Getting into the Word: Spending time reading and studying the Bible.
In those early, passionate high school days, it was like an excavation. I was “getting into the Word” to find something, to plunge my fists into the Scriptures and come up with fistfuls of diamonds.
I wanted words that I could hold on to, stake my life on. I wanted to write them down in my star-printed fabric journal that was (I’m sorry to say) embellished with a puffy paint Jesus fish.
This was how we approached the Bible then. We built entire theologies around single, obscure verses. The Prayer of Jabez, for example. (More on that in a later post.)
There were lots of collections of Bible verses printed when I was in high school. Books of “promises” for every emotion and difficulty—single Scriptures pulled from their greater contexts and filed alphabetically, categorized for ease of use.
We were hoarders. I was a hoarder. I learned somewhere along the way collect the lovely pieces of Scripture, to line them up on my shelf and watch them glimmer in the lamplight.
I watched a documentary once about strip mining and mountaintop removal in the Appalachian Mountains. It was about the way they use explosives to blast away the mountaintops, the “overburden,” blowing holes into the landscape.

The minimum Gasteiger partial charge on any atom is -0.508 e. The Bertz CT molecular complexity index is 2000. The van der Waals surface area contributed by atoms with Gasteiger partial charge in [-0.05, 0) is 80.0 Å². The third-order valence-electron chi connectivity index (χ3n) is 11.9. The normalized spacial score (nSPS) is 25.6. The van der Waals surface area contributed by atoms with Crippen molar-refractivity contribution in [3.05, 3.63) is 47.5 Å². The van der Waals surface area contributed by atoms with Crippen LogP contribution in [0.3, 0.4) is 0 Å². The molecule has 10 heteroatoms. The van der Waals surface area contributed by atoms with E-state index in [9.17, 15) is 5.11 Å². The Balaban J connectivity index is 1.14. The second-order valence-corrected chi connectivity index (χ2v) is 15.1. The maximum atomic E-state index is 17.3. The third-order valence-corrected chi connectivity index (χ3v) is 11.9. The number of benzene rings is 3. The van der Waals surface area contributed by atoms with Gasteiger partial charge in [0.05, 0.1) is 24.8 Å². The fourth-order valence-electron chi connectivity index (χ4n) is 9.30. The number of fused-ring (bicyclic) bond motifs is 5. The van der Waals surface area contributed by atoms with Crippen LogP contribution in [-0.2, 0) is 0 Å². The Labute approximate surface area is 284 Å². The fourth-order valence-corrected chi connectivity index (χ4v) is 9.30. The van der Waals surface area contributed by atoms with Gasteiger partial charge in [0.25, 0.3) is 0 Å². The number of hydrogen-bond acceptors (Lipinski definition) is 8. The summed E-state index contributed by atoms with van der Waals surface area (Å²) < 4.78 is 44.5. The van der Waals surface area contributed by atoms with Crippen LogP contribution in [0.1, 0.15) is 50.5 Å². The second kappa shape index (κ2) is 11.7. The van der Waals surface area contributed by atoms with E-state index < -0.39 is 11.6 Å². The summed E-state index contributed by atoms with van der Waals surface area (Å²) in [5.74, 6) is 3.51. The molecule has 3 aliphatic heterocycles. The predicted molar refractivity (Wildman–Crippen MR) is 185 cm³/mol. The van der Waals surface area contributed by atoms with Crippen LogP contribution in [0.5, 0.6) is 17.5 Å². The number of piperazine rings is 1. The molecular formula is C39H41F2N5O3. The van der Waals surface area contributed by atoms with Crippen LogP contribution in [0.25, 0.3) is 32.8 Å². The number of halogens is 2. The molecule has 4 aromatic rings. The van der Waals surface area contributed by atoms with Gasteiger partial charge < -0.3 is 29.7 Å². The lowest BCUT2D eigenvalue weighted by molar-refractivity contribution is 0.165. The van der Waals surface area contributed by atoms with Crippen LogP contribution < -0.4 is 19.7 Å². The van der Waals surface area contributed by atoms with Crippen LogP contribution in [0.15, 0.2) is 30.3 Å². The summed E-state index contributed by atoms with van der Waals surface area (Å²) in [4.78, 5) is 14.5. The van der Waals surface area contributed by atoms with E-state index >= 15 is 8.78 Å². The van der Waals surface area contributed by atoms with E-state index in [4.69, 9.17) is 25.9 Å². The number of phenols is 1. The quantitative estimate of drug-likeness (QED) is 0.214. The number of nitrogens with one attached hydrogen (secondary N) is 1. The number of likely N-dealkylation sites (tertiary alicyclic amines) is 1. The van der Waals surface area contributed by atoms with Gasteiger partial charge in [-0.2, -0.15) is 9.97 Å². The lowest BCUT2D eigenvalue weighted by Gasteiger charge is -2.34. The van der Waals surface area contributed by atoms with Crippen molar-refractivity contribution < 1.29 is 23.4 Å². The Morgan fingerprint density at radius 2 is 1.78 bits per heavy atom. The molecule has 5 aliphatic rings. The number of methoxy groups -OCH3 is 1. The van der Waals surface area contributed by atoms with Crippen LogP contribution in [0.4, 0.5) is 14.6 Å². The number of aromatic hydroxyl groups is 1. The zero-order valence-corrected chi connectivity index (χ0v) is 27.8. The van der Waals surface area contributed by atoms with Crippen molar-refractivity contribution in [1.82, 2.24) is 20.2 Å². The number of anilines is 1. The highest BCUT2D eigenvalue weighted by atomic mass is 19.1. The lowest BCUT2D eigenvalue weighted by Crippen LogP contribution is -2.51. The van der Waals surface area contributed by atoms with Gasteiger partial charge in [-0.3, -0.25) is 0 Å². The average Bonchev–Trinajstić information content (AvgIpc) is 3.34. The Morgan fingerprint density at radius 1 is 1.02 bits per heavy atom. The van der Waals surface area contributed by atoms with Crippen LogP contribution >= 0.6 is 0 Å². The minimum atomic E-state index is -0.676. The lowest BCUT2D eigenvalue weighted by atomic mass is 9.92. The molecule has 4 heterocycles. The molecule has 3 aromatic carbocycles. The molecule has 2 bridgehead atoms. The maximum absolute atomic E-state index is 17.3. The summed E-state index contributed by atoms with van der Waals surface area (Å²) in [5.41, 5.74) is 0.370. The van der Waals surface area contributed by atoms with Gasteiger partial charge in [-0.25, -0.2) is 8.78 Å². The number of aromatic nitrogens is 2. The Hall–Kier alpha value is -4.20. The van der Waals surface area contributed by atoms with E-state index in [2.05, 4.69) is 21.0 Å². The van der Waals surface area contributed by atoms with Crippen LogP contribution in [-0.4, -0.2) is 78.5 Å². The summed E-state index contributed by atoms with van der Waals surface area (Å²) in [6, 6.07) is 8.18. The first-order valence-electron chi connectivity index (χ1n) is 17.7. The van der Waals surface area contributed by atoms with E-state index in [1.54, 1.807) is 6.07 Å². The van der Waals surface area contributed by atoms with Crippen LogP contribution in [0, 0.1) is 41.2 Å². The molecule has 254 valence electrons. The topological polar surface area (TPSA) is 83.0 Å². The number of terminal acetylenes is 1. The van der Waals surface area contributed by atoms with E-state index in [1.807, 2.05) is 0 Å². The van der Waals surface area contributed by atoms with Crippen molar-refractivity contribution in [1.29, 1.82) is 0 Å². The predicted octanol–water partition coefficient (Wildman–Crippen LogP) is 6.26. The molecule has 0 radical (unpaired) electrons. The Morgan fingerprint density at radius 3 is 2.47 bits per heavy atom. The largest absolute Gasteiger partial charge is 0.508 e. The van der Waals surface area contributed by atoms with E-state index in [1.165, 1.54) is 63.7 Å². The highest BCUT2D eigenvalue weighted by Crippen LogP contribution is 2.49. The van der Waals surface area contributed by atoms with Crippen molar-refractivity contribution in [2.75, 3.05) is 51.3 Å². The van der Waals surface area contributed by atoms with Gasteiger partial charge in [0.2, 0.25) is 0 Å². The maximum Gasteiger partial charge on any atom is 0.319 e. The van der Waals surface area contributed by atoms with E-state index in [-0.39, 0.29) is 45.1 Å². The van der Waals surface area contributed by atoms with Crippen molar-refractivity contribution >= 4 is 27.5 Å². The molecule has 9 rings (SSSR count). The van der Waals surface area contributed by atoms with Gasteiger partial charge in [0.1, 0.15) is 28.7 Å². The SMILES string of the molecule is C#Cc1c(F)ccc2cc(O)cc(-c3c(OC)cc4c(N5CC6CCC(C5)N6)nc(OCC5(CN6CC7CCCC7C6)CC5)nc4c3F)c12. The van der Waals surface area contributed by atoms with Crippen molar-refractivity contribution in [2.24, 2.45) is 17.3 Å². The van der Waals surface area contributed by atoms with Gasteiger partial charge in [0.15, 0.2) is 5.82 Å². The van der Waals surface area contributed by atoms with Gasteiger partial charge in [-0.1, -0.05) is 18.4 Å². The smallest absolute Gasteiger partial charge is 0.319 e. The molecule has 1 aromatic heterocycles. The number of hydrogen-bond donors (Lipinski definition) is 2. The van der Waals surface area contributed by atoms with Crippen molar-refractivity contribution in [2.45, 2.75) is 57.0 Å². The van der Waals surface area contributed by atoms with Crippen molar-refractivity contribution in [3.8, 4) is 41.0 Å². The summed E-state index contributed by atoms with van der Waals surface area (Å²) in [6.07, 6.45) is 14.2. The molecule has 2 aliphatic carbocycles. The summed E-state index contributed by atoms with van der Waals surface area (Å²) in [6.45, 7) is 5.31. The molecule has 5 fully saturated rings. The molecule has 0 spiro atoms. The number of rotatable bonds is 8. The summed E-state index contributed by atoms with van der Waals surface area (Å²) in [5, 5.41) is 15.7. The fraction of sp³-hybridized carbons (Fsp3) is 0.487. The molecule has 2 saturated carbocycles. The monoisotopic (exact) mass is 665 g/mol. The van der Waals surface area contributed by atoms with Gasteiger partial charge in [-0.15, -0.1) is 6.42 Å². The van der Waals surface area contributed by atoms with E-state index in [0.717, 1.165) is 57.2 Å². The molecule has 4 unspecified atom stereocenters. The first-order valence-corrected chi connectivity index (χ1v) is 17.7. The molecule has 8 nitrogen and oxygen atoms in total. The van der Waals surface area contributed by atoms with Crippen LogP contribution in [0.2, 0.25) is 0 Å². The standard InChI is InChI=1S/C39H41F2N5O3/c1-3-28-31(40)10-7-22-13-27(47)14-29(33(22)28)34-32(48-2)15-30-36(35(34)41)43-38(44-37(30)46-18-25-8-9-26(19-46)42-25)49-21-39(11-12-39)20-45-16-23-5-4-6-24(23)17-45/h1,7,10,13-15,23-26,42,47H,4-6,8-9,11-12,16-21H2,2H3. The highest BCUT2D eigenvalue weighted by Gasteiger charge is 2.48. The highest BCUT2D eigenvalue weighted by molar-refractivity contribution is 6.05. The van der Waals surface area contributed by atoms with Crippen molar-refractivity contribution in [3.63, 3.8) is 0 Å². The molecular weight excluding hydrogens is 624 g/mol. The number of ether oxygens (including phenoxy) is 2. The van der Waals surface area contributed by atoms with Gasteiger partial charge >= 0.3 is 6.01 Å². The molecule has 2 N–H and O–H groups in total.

They are eager, these companies who engage in this madness, to get at the dark glimmers of treasure under the surface. So they are leveling peaks, dumping earth into valleys and hollers, contaminating the streams, filling the air with clouds of fly-rock.
It is an easy mistake to make. After all, we are all eager to get at treasure. It is easy to forget about the tall, tall tamaracks. Balsams, frasier, red spruce – these too are treasure. The peaks are rolling over one another into the distant sun; the great oaks are descending into coves. The landscape forms a context for everything beneath.
We are wild with our excavation, and we have strip-mined the Bible too. We are grabbing at the old, beautiful words and slapping them onto our problems, onto the ills of society, onto our enemies, and there are repercussions. There are always repercussions.
It’s like this: the air is filled with the filthy grime of “promises” found lacking when pulled from their larger context. It is hard to take a breath. It is hard to drink from the streams of Living Water when the water tastes like sulfur.
Since my wild Jesus Freak days, I’ve taken some time away from the Bible. I couldn’t breathe it in anymore. I couldn’t find a place to stand among all that broken earth.
Slowly, I am making my way back.
I am coming at it differently now, not as a consumer or an excavator…I am coming slowly. I am coming quietly. I am thinking of it as a landscape, trying not to disturb the wildlife as I take my seat among the tall grasses and wait.
The words rise and fall in ten thousand small stories that make up one great Story. I am resisting the urge to pick up the pretty rocks. After all, if I sit here long enough, these beautiful things will become part of me. Landscape always becomes part of you if you let it in.
Instead of grasping for treasure, I want to only take out what I’ve brought in—my own broken, battered Spirit. Hopefully it will be a little stronger, lighter after sitting still in all that grace, all that beauty.